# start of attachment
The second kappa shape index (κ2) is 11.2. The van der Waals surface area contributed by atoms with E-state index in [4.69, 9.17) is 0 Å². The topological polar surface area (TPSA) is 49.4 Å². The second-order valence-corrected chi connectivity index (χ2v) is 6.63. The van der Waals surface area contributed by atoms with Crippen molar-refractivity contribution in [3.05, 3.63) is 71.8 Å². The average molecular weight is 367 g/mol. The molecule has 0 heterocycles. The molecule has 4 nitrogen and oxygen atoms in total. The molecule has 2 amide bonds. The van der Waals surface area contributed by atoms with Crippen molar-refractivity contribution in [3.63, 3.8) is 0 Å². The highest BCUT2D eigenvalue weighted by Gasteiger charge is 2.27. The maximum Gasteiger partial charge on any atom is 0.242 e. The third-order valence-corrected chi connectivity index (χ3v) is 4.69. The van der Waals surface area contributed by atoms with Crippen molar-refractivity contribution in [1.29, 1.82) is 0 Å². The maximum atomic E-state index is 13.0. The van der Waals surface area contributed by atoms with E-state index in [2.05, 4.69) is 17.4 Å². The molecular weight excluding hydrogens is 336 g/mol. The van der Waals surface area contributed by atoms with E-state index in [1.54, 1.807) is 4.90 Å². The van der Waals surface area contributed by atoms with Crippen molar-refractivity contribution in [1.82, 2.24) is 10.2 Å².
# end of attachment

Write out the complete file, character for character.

The second kappa shape index (κ2) is 11.2. The van der Waals surface area contributed by atoms with E-state index in [4.69, 9.17) is 0 Å². The topological polar surface area (TPSA) is 49.4 Å². The second-order valence-corrected chi connectivity index (χ2v) is 6.63. The van der Waals surface area contributed by atoms with Crippen molar-refractivity contribution in [3.05, 3.63) is 71.8 Å². The average molecular weight is 367 g/mol. The molecule has 0 heterocycles. The molecule has 4 nitrogen and oxygen atoms in total. The molecule has 2 amide bonds. The van der Waals surface area contributed by atoms with Crippen molar-refractivity contribution in [3.63, 3.8) is 0 Å². The highest BCUT2D eigenvalue weighted by Gasteiger charge is 2.27. The maximum Gasteiger partial charge on any atom is 0.242 e. The third-order valence-corrected chi connectivity index (χ3v) is 4.69. The van der Waals surface area contributed by atoms with Crippen molar-refractivity contribution in [1.29, 1.82) is 0 Å². The maximum atomic E-state index is 13.0. The van der Waals surface area contributed by atoms with E-state index in [2.05, 4.69) is 17.4 Å². The molecular weight excluding hydrogens is 336 g/mol. The van der Waals surface area contributed by atoms with E-state index in [1.54, 1.807) is 4.90 Å². The van der Waals surface area contributed by atoms with Crippen molar-refractivity contribution in [1.82, 2.24) is 10.2 Å².